White (From Something About England, December 2010)

I scraped the snow from the weather-buried car this morning, opened the door,
sat down in the driver’s seat. For a couple of minutes, there was no traffic,
no sound: a pre-industrial peace. The calm stillness was pricked, suddenly, by a
rush of mocking thoughts and blurred, threatening memories and I quickly
scrabbled around for some music to put on. I stuck Nebraska in the CD player,
wondering briefly why this was the first time I’d listened to it for a couple
of years, if the heater was ever going to start working, if Springsteen had ever
driven a bloody Seat. I put off turning the key, just sat there shivering, as
song followed song, as the thoughts and memories shifted and as, slowly and
silently, a misty, twisted, echoing cloud of tired, sick ghosts eased into the
car with me: young people whose zest and fire was long-ago extinguished by the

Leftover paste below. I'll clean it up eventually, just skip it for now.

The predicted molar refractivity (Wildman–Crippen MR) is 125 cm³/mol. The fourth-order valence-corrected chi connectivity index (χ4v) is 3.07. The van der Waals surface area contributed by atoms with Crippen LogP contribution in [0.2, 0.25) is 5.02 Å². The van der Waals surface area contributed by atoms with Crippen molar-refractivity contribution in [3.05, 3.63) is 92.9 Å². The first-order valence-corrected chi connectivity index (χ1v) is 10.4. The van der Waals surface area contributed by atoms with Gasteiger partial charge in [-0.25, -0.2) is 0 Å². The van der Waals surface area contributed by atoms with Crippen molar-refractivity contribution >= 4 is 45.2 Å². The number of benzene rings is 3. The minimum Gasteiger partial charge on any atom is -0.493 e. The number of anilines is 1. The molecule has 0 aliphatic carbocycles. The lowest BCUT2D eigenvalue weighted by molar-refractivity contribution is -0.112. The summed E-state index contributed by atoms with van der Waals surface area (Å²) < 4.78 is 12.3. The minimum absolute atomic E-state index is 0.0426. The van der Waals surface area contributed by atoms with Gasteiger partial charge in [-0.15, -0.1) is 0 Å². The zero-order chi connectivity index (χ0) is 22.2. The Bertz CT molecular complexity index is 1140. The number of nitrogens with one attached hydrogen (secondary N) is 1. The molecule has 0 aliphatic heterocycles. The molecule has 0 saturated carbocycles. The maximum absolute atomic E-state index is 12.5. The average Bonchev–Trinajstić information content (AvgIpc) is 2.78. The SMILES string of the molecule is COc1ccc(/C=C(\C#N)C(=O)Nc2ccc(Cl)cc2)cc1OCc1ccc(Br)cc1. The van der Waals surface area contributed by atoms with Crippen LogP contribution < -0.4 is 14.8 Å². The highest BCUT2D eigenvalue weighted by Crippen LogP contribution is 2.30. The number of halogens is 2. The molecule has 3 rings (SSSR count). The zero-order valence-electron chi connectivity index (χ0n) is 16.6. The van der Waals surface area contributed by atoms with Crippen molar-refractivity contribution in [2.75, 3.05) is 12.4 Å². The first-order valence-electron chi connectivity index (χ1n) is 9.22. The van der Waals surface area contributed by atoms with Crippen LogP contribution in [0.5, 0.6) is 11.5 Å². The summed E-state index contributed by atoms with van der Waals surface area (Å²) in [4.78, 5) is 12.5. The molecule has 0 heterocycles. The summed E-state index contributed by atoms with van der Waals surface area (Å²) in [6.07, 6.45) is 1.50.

adult world’s sly envy, unemployed middle-aged men who’d worked all their
lives for family and self-respect and their country, lovers whose joy in each
other had turned to pity and alienation, coppers and criminals whose ideals had
disappeared in nights of need and desperation, women whose love and desires and
heat had been suffocated, petrified. I turned to look at all these familiar
strangers, felt angry, insistent guitars slice through me and I thought: this is
the soundtrack to our future.  For what seemed like hours, I didn't move, just
listened, still cold but OK with it until, halfway through Johnny 99, I brought
myself back, took a deep breath, turned the engine on and drove us all off,
carefully, down sharp-white, funereal roads towards our English town.